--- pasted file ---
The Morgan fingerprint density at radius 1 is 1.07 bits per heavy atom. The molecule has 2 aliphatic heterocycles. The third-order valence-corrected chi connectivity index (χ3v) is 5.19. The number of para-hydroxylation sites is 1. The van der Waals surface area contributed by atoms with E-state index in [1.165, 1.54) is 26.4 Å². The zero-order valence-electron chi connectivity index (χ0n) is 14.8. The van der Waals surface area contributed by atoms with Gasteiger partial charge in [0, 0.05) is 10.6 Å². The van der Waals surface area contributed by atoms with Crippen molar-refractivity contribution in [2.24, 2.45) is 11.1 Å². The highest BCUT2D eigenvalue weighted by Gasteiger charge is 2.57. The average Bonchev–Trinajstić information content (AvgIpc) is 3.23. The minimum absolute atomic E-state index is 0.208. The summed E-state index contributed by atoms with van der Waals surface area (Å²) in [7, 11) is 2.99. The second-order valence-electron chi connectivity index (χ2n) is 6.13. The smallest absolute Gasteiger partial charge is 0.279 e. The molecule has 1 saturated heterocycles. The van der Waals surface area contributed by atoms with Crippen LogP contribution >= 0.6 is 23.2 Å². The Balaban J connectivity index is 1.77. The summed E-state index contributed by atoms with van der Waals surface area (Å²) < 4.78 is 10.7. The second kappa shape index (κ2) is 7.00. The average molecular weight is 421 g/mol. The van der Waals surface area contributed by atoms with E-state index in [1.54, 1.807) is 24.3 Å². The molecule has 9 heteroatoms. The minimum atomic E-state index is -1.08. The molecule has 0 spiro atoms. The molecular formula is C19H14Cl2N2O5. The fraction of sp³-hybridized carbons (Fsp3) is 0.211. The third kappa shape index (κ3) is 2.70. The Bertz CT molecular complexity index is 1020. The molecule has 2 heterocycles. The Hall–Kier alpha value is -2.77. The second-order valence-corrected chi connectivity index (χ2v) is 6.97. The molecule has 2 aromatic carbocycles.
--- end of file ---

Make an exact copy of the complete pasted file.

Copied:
The Morgan fingerprint density at radius 1 is 1.07 bits per heavy atom. The molecule has 2 aliphatic heterocycles. The third-order valence-corrected chi connectivity index (χ3v) is 5.19. The number of para-hydroxylation sites is 1. The van der Waals surface area contributed by atoms with E-state index in [1.165, 1.54) is 26.4 Å². The zero-order valence-electron chi connectivity index (χ0n) is 14.8. The van der Waals surface area contributed by atoms with Gasteiger partial charge in [0, 0.05) is 10.6 Å². The van der Waals surface area contributed by atoms with Crippen molar-refractivity contribution in [2.24, 2.45) is 11.1 Å². The highest BCUT2D eigenvalue weighted by Gasteiger charge is 2.57. The average Bonchev–Trinajstić information content (AvgIpc) is 3.23. The minimum absolute atomic E-state index is 0.208. The summed E-state index contributed by atoms with van der Waals surface area (Å²) in [7, 11) is 2.99. The second-order valence-electron chi connectivity index (χ2n) is 6.13. The smallest absolute Gasteiger partial charge is 0.279 e. The molecule has 1 saturated heterocycles. The van der Waals surface area contributed by atoms with Crippen LogP contribution >= 0.6 is 23.2 Å². The Balaban J connectivity index is 1.77. The summed E-state index contributed by atoms with van der Waals surface area (Å²) < 4.78 is 10.7. The second kappa shape index (κ2) is 7.00. The average molecular weight is 421 g/mol. The van der Waals surface area contributed by atoms with E-state index in [1.54, 1.807) is 24.3 Å². The molecule has 9 heteroatoms. The minimum atomic E-state index is -1.08. The molecule has 0 spiro atoms. The molecular formula is C19H14Cl2N2O5. The fraction of sp³-hybridized carbons (Fsp3) is 0.211. The third kappa shape index (κ3) is 2.70. The Bertz CT molecular complexity index is 1020. The molecule has 2 heterocycles. The Hall–Kier alpha value is -2.77. The second-order valence-corrected chi connectivity index (χ2v) is 6.97. The molecule has 2 aromatic carbocycles.